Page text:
—. “Linguistic Aspects of Theory of Mind: The Example of William Faulkner’s Disturbed Characters.” Theory of Mind and Literature. West Lafayette: Purdue UP, 2011. 175-87. Print.

Brodsky, Louis Daniel. Mississippi Vistas. Jackson: UP of Mississippi, 1983. Print.

Claus, Hugo De Metsiers. Brussel: Manteau, 1950. Print.

Faulkner, William. Absalom! Absalom! 1936. New York: Vintage, 1987. Print.

—. As I Lay Dying. 1930. New York: Vintage, 1987. Print.

—. Faulkner at West Point. Eds. Joseph L. Fant and Robert Ashley. New York: Random House, 1964. Print.

—. Faulkner in the University: Class Conferences at the University of Virginia 1957-1958. Eds. Frederick L. Gwyn and Joseph L. Blotner. Charlottesville: The U of Virginia P, 1959. Print.

—. Go Down, Moses. 1942. New York: Vintage, 1987. Print.

—. Light in August. 1932. New York: Vintage, 1987. Print.

—. Lion in the Garden: Interviews with William Faulkner, 1926-1962. Eds. James B. Meriwether and Michael Millgate. Lincoln: The U of Nebraska P, 1980. Print.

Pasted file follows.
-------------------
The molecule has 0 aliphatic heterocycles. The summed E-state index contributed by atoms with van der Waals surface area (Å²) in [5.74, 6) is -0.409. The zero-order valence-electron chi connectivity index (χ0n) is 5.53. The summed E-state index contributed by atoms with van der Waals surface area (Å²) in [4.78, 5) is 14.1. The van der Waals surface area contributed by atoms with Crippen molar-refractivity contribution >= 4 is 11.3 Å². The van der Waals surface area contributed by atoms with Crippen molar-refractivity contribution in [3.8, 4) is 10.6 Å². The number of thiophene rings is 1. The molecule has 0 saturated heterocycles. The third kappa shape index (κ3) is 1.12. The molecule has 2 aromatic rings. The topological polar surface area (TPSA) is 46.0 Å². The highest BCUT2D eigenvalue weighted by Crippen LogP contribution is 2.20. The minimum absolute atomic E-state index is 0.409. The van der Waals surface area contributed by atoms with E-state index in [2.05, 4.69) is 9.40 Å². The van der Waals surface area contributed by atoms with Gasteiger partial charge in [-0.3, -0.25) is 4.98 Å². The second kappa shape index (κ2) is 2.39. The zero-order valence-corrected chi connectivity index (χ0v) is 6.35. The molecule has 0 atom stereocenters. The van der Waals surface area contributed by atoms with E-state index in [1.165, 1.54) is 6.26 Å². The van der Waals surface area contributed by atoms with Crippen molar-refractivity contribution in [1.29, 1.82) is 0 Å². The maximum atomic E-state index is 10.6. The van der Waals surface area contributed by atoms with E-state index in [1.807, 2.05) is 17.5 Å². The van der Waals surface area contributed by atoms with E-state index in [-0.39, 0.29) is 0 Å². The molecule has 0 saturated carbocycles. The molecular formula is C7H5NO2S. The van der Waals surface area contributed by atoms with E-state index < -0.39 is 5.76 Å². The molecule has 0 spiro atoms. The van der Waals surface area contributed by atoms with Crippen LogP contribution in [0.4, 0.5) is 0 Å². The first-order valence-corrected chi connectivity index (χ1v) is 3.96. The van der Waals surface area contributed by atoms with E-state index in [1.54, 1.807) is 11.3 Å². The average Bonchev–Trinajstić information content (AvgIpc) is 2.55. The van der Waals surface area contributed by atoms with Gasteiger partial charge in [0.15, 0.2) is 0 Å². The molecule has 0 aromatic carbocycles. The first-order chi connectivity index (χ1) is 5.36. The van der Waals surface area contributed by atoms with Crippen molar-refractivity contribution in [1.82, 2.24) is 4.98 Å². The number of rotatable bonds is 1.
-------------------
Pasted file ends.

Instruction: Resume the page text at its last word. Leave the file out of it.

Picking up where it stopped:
—. Mayday. Notre Dame: University of Notre Dame Press, 1978. Print.

—. Requiem for a Nun. 1950. New York: Vintage, 1987. Print.

—. The Sound and the Fury. 1929. New York: Vintage, 1951. Print.

—. The Sound and the Fury. 1929. Ed. David Minter. New York: Norton Critical Editions, 1994. Print.

—. These 13. New York: Jonathan Cape and Harrison Smith, 1931. Print.

Freud, Sigmund. Totem and Taboo: Some Points of Agreement Between the Mental lives of Savages and Neurotics. London: Routledge and Kegan Paul, 1989. Print.

Gorp van, Dorien. “A Comparative Study of William Faulkner’s As I Lay Dying and Graham Swift’s Last Orders.” Doctoral Dissertation defended at the University of Gent, Belgium, May 2007. Print.

Leek van der, Frederike C. “Significant Syntax: The Case of Exceptional Passives.” DWPELL 27 (1989): 1-28. Print.

Nelson, Charles and David Goforth. Our Neighbor, William Faulkner. Chicago: Adams Press, 1977. Print.

Sachs, Oliver. The Man Who Took His Wife for a Hat. London: Pan Books, 1986. Print.

Schoenberg, Estella. Old Tales and Talking: Quentin Compson in William Faulkner’s Absalom, Absalom! and Related Work. Jackson: UP of Mississippi, 1977. Print.

Zacharasiewicz, Waldemar. “The Resurrection of Characters: Aspects of Interconnected Narratives in North American Fiction.” Tales and Their Telling Difference: Zur Theorie und Geschichte der Narrativik: Festschrift für Franz K. Stanzel. Heidelberg: Winter 1993. 295-317. Print.

The Author